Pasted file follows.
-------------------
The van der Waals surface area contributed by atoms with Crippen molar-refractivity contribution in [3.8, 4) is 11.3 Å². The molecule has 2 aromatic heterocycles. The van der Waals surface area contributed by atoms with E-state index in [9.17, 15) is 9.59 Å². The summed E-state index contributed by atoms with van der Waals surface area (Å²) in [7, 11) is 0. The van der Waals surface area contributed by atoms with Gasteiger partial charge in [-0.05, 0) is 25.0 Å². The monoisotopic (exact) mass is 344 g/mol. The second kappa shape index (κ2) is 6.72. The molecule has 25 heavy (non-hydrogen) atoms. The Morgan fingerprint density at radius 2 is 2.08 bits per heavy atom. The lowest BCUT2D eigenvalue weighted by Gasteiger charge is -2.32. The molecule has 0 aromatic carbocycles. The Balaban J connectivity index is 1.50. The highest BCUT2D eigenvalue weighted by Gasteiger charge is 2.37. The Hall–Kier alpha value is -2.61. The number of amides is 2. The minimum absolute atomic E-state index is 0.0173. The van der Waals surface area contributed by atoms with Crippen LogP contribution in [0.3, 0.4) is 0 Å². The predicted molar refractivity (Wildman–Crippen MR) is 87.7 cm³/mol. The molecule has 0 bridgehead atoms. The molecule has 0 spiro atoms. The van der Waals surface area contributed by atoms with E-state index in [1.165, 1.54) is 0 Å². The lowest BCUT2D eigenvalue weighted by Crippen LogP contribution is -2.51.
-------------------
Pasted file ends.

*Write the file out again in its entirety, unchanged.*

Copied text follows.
The van der Waals surface area contributed by atoms with Crippen molar-refractivity contribution in [3.8, 4) is 11.3 Å². The molecule has 2 aromatic heterocycles. The van der Waals surface area contributed by atoms with E-state index in [9.17, 15) is 9.59 Å². The summed E-state index contributed by atoms with van der Waals surface area (Å²) in [7, 11) is 0. The van der Waals surface area contributed by atoms with Gasteiger partial charge in [-0.05, 0) is 25.0 Å². The monoisotopic (exact) mass is 344 g/mol. The second kappa shape index (κ2) is 6.72. The molecule has 25 heavy (non-hydrogen) atoms. The Morgan fingerprint density at radius 2 is 2.08 bits per heavy atom. The lowest BCUT2D eigenvalue weighted by Gasteiger charge is -2.32. The molecule has 0 aromatic carbocycles. The Balaban J connectivity index is 1.50. The highest BCUT2D eigenvalue weighted by Gasteiger charge is 2.37. The Hall–Kier alpha value is -2.61. The number of amides is 2. The minimum absolute atomic E-state index is 0.0173. The van der Waals surface area contributed by atoms with Crippen LogP contribution in [0.3, 0.4) is 0 Å². The predicted molar refractivity (Wildman–Crippen MR) is 87.7 cm³/mol. The molecule has 0 bridgehead atoms. The molecule has 0 spiro atoms. The van der Waals surface area contributed by atoms with E-state index in [1.165, 1.54) is 0 Å². The lowest BCUT2D eigenvalue weighted by Crippen LogP contribution is -2.51.